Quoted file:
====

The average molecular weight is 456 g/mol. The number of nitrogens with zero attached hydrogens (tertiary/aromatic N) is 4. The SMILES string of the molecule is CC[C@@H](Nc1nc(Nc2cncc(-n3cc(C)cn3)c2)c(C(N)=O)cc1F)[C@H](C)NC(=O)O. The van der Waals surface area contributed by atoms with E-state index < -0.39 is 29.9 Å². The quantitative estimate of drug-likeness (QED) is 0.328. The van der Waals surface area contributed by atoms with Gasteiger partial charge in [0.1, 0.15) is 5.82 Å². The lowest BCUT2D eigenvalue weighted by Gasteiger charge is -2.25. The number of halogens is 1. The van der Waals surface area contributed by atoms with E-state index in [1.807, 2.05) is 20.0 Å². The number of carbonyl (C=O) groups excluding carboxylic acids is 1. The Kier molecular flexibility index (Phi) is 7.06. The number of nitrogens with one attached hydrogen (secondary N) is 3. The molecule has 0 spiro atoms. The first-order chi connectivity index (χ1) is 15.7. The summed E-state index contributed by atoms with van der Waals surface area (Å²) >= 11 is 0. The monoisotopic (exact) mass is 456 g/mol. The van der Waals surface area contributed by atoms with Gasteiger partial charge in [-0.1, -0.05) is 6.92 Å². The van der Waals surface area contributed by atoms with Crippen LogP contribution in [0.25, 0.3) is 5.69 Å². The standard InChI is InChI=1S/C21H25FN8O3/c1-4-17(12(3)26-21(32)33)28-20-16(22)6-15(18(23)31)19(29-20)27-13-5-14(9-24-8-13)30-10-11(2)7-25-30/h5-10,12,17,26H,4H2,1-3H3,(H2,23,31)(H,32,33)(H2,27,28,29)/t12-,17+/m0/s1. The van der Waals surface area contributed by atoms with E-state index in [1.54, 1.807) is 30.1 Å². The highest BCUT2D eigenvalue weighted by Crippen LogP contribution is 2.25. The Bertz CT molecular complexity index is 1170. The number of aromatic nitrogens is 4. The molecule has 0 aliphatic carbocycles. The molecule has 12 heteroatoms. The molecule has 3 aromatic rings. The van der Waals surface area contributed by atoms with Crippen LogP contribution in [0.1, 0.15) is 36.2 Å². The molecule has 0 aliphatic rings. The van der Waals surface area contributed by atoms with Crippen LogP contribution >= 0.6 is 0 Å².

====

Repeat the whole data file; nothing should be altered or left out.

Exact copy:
The average molecular weight is 456 g/mol. The number of nitrogens with zero attached hydrogens (tertiary/aromatic N) is 4. The SMILES string of the molecule is CC[C@@H](Nc1nc(Nc2cncc(-n3cc(C)cn3)c2)c(C(N)=O)cc1F)[C@H](C)NC(=O)O. The van der Waals surface area contributed by atoms with E-state index < -0.39 is 29.9 Å². The quantitative estimate of drug-likeness (QED) is 0.328. The van der Waals surface area contributed by atoms with Gasteiger partial charge in [0.1, 0.15) is 5.82 Å². The lowest BCUT2D eigenvalue weighted by Gasteiger charge is -2.25. The number of halogens is 1. The van der Waals surface area contributed by atoms with E-state index in [1.807, 2.05) is 20.0 Å². The number of carbonyl (C=O) groups excluding carboxylic acids is 1. The Kier molecular flexibility index (Phi) is 7.06. The number of nitrogens with one attached hydrogen (secondary N) is 3. The molecule has 0 spiro atoms. The first-order chi connectivity index (χ1) is 15.7. The summed E-state index contributed by atoms with van der Waals surface area (Å²) >= 11 is 0. The monoisotopic (exact) mass is 456 g/mol. The van der Waals surface area contributed by atoms with Gasteiger partial charge in [-0.1, -0.05) is 6.92 Å². The van der Waals surface area contributed by atoms with Crippen LogP contribution in [0.25, 0.3) is 5.69 Å². The standard InChI is InChI=1S/C21H25FN8O3/c1-4-17(12(3)26-21(32)33)28-20-16(22)6-15(18(23)31)19(29-20)27-13-5-14(9-24-8-13)30-10-11(2)7-25-30/h5-10,12,17,26H,4H2,1-3H3,(H2,23,31)(H,32,33)(H2,27,28,29)/t12-,17+/m0/s1. The van der Waals surface area contributed by atoms with E-state index in [1.54, 1.807) is 30.1 Å². The highest BCUT2D eigenvalue weighted by Crippen LogP contribution is 2.25. The Bertz CT molecular complexity index is 1170. The number of aromatic nitrogens is 4. The molecule has 0 aliphatic carbocycles. The molecule has 12 heteroatoms. The molecule has 3 aromatic rings. The van der Waals surface area contributed by atoms with Crippen LogP contribution in [0.1, 0.15) is 36.2 Å². The molecule has 0 aliphatic rings. The van der Waals surface area contributed by atoms with Crippen LogP contribution >= 0.6 is 0 Å².